I wish I had some wisdom for you, but I am grading a stack of midterms and the voracious college computer system wants the grades by dawn and I am determined not to pull an all-nighter.

Howsomever... A beauty thing came up today, and I wonder whether you and the assembled multitudes have some thoughts and resources. This is not about a minister, this is about a student of mine who is an adult student (my institution of higher learning and principal employer has both younger campus-dwelling students and somewhat older commuting students) with breast cancer, but women clergy, alas, are not immune from this nastiness. And our men friends in clergydom have nastiness of the same sort and may have needs and suggestions of their own (hi handsome fellas). So:

Said student, who is brave and smart and dedicated and shows up in class whenever she is not in the doctor's office or barfing her brains out, is in her early 40s and has been undergoing aggressive treatment. She has lost all her hair from the chemo and doesn't have any eyebrows left either. She's living on hardly any income but as you know there are now wonderful resources, beauty-wise, for women with cancer, not just stores but some lending places or exchanges, and the occasional freebie, so she has a cute little wig that has given her a whole new look and which her fellow students have duly cheered. She usually checks in after class and we do a little catch-up and pastoral care and today she announced she had decided (a big step for her) to go to some local makeup place, I think not a store but some kind of community beauty event (don't ask, I am still learning the what and where down here in Mid-Size Southern City), and learn how to apply eyebrow pencil, which she has never had to use, and lipstick, which was never her thing but which will perk her look up a bit. I applauded this of course and said it was a dandy idea. She wants eyebrows and she is taking care of herself. She also mentioned that there are post-cancer-treatment tattoos people get, as in having eyebrows tattooed on her, but that "she wasn't quite ready for that." (Caroline Divine, who is too chicken even to get her ears pierced --hello Psalmist are you out there, my sister queen of the clip-on earrings?-- quite understands this stance.)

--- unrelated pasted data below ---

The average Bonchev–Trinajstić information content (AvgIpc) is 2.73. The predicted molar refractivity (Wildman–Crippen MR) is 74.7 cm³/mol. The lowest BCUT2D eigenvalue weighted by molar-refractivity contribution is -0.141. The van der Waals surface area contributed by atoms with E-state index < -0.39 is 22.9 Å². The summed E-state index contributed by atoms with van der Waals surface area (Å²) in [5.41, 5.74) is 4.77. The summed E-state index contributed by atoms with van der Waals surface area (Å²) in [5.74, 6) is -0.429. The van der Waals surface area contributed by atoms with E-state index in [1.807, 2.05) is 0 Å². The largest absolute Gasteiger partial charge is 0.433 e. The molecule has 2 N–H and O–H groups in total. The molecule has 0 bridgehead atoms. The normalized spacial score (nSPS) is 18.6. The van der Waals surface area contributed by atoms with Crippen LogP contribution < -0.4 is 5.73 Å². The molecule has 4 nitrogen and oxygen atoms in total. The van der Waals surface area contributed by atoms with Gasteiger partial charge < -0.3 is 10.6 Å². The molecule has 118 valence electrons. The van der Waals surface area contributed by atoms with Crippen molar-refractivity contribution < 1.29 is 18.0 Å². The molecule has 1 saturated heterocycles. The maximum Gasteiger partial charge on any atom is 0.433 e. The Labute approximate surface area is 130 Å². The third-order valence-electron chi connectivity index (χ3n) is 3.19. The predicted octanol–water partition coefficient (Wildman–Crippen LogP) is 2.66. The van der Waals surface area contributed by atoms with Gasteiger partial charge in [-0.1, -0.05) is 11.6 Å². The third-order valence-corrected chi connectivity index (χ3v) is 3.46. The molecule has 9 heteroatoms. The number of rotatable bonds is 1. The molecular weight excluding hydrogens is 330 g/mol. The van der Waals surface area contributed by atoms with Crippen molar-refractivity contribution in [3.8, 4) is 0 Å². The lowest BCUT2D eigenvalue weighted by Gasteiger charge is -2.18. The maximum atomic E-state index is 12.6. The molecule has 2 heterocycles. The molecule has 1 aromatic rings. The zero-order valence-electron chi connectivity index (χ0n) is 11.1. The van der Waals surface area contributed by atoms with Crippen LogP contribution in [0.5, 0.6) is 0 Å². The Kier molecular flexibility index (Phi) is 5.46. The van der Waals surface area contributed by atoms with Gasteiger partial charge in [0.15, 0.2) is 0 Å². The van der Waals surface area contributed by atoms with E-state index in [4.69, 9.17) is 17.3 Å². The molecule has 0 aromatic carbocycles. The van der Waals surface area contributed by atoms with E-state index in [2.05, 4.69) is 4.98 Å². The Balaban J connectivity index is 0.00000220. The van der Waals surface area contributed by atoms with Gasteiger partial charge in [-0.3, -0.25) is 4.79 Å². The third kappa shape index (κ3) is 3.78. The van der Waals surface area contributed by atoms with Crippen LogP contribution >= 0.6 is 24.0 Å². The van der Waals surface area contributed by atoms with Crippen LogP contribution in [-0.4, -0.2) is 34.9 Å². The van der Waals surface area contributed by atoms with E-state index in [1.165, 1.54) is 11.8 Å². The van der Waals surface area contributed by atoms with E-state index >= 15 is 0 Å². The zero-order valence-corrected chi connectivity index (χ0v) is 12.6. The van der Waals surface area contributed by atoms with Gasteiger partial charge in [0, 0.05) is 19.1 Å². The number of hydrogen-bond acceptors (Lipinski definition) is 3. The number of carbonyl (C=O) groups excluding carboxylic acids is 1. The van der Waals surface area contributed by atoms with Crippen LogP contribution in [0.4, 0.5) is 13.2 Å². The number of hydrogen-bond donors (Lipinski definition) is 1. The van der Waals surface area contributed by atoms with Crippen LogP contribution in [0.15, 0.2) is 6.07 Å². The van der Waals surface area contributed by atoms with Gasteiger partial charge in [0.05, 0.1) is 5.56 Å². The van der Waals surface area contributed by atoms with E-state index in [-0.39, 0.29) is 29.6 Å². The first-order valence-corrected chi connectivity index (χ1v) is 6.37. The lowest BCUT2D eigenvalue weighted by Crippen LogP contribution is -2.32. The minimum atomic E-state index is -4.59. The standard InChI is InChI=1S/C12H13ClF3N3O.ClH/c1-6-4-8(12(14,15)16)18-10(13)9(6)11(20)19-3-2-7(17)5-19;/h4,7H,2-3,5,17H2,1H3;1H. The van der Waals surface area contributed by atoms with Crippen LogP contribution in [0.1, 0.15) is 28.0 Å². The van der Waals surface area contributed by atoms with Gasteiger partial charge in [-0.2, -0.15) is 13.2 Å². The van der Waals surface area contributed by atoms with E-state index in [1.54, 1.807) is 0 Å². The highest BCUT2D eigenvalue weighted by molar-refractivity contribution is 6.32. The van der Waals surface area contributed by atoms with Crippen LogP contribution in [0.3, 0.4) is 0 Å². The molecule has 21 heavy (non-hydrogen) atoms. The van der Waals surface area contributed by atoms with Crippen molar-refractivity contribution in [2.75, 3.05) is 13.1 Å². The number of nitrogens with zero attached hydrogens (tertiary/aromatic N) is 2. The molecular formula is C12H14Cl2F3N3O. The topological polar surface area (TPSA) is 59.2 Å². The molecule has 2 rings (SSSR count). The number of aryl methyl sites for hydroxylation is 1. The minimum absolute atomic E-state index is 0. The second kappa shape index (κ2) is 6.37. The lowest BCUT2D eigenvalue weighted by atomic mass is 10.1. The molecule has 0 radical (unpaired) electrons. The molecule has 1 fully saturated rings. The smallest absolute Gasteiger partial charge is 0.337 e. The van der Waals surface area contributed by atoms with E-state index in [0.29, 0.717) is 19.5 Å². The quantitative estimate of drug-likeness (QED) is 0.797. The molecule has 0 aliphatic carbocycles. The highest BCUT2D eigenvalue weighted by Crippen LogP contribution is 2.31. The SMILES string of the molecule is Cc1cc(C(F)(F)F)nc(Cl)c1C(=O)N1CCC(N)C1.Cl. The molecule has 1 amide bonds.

My question is, do you, PB, or any of you good folks out there have experiences to share, advice to give, resources you know of (there is a whole clothing industry, but this woman is not in mastectomy stage yet, though it looks like it will happen soonish) and so on, particularly in the make-up department? Not only will I gladly pass them on to this fine student, who is already taking the initiative to go exploring what's out there, but I imagine that with a crowd of the size we have on this blog, there are likely to be cancer survivors and also people who minister to and with cancer survivors and can pass on info to any clergyfolk who are in treatment but still want to look good, when they have the energy and the will. So, beauty tips for the chemo season? Bring 'em on. And please say a prayer for my student. They discovered her cancer when it was stage 3 so the chemo is heavy-duty and it's not a happy picture, but she has a great attitude and we are doing our best here to encourage inner and outer peace and fabulousness. Thanks!

Love and kisses,
Caroline the Long-Winded

11:09 PM  
Blogger ms. kitty said...

Caroline, thank God you are there for this incredible woman who needs you and what you bring into her life. PeaceBang, I know you'll have some answers for Caroline and for all of us who want to give our ill parishioners and students the best we can.

3:32 PM